LONDON – It costs $9.7 million to train a B-52 Stratofortress pilot, according to a 2019 RAND Corporation study.
But until recently, there was no scientific, holistic program at Barksdale Air Force Base designed to ensure that aircrew functioned at maximum cognitive and physical capacity.
The CRAFT training program
That changed earlier this year when the 93rd and 11th Bomb Squadron, the two units running the B-52 Formal Training Unit, implemented the Comprehensive Readiness for Aircrew Flying Training program, also known as CRAFT.
“Leadership at Air Force Global Strike Command initially brought CRAFT to Barksdale AFB to provide the best training possible for its B-52 aircrews,” said Lt. Col. Aaron Bohl, 93rd Bomb Squadron commander.
The program melds cognitive function, physical fitness, and nutrition to maximize warfighting capabilities. The B-52 FTU is the first Air Force Global Strike Command entity to use the program.
“It’s an investment in the aircrew as a human weapon system,” said Bohl. “CRAFT is about building the future B-52 warfighter that can operate in any environment necessary.”
CRAFT is currently geared toward B-52 trainees in Initial Qualification Training and aircrew in the Flight Instructor Course.
A specialized team consisting of two cognitive performance specialists, Dr. Johannes Raabe and Dr. Tucker Readdy, Mandy Enloe, a strength and conditioning coach, and Heather McKenzie, a registered dietician, run the program.
The team collaborates closely, using best practices from the 19th Air Force CRAFT program to develop strategies and techniques specifically for the B-52.
Understanding B-52 operations
“There are unique demands and responsibilities for B-52 aircrew,” explained Raabe about developing CRAFT for the B-52 community. “You wouldn’t train a basketball player like a football player or even a pitcher like an outfielder.”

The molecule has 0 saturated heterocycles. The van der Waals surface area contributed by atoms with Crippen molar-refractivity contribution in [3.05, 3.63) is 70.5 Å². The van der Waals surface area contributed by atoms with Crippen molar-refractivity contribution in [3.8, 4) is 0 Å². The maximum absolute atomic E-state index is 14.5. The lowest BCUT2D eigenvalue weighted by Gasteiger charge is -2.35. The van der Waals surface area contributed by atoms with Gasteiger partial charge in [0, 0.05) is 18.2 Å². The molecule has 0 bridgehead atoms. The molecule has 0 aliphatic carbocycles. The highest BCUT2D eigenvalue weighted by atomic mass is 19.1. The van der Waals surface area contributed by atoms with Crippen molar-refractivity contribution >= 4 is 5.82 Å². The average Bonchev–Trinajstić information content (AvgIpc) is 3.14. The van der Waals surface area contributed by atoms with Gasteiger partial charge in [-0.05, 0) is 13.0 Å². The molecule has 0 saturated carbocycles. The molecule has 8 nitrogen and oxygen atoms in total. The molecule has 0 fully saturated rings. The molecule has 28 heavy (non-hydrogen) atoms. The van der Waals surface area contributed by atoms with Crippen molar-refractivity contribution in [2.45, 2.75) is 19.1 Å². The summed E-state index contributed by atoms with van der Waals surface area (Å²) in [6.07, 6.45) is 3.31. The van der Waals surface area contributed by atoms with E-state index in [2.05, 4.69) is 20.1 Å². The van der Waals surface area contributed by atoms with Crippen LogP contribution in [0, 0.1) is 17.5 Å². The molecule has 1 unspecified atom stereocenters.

To better understand those demands, the CRAFT team immersed itself in the B-52 world, interviewing subject matter experts, reviewing relevant research, analyzing data, and working in the B-52 simulator.
“Just being in the simulator helped me develop an appreciation of the level of stress aircrew might feel,” said McKenzie. “And analyzing the jet’s physical space helped me to understand best how to incorporate proper nutrition and hydration into the program.”
All those efforts are helping them develop a curriculum where aircrew gain practical application of how to best work in stressful conditions, said Readdy.
“A session might involve reducing heart rate when completing a difficult task such as air refueling,” he said.
“We’ll bring them to a state of stress and fatigue and teach them strategies and techniques that bring them to a physiological and psychological state where better decision-making can occur.”
The team explained that such lessons would be readily transferable to actual sorties. In addition, a deeper understanding of proper nutrition and hydration will underpin all the physical and cognitive efforts.
CRAFT in the B-52 community is in its early stages of development. But the team members agreed that leadership at AFGSC and the FTU had laid a strong foundation for success.
“They’ve given us the time and resources to do this right and make it successful,” said Raabe.
Readdy said the CRAFT curriculum is nearly ready for implementation, and the team should be able to measure the program’s impact in the coming months.